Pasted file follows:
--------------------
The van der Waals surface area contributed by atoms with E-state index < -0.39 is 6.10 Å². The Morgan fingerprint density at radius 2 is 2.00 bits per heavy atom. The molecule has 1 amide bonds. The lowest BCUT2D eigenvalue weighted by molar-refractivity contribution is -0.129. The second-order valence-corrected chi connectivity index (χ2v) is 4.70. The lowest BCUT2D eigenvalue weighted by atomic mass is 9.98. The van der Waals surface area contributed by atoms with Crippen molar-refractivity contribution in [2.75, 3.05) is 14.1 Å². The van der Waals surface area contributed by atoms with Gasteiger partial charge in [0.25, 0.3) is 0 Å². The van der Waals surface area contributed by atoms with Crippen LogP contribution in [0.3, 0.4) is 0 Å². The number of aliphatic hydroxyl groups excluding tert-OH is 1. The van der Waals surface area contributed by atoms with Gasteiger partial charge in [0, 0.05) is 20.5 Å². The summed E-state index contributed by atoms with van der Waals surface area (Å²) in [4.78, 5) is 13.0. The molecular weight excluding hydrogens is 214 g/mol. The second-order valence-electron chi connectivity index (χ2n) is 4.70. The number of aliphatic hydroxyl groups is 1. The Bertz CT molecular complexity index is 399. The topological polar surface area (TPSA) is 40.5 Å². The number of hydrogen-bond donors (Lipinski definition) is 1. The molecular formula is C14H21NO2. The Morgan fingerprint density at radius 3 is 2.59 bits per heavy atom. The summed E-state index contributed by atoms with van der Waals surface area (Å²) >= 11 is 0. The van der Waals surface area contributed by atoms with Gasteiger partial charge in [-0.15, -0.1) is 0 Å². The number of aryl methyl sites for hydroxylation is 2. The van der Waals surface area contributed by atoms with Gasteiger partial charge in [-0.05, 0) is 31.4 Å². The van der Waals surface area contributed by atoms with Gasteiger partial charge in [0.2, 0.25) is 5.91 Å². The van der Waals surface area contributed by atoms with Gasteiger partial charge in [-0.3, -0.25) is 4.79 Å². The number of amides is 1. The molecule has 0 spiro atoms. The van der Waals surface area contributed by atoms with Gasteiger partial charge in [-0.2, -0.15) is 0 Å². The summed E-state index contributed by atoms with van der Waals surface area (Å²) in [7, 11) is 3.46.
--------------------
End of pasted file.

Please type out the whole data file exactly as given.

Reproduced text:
The van der Waals surface area contributed by atoms with E-state index < -0.39 is 6.10 Å². The Morgan fingerprint density at radius 2 is 2.00 bits per heavy atom. The molecule has 1 amide bonds. The lowest BCUT2D eigenvalue weighted by molar-refractivity contribution is -0.129. The second-order valence-corrected chi connectivity index (χ2v) is 4.70. The lowest BCUT2D eigenvalue weighted by atomic mass is 9.98. The van der Waals surface area contributed by atoms with Crippen molar-refractivity contribution in [2.75, 3.05) is 14.1 Å². The van der Waals surface area contributed by atoms with Gasteiger partial charge in [0.25, 0.3) is 0 Å². The van der Waals surface area contributed by atoms with Crippen LogP contribution in [0.3, 0.4) is 0 Å². The number of aliphatic hydroxyl groups excluding tert-OH is 1. The van der Waals surface area contributed by atoms with Gasteiger partial charge in [0, 0.05) is 20.5 Å². The summed E-state index contributed by atoms with van der Waals surface area (Å²) in [4.78, 5) is 13.0. The molecular weight excluding hydrogens is 214 g/mol. The second-order valence-electron chi connectivity index (χ2n) is 4.70. The number of aliphatic hydroxyl groups is 1. The Bertz CT molecular complexity index is 399. The topological polar surface area (TPSA) is 40.5 Å². The number of hydrogen-bond donors (Lipinski definition) is 1. The molecular formula is C14H21NO2. The Morgan fingerprint density at radius 3 is 2.59 bits per heavy atom. The summed E-state index contributed by atoms with van der Waals surface area (Å²) >= 11 is 0. The van der Waals surface area contributed by atoms with Gasteiger partial charge in [-0.15, -0.1) is 0 Å². The number of aryl methyl sites for hydroxylation is 2. The van der Waals surface area contributed by atoms with Gasteiger partial charge in [-0.05, 0) is 31.4 Å². The van der Waals surface area contributed by atoms with Gasteiger partial charge in [0.2, 0.25) is 5.91 Å². The van der Waals surface area contributed by atoms with Gasteiger partial charge in [-0.3, -0.25) is 4.79 Å². The number of amides is 1. The molecule has 0 spiro atoms. The van der Waals surface area contributed by atoms with Gasteiger partial charge in [-0.2, -0.15) is 0 Å². The summed E-state index contributed by atoms with van der Waals surface area (Å²) in [7, 11) is 3.46.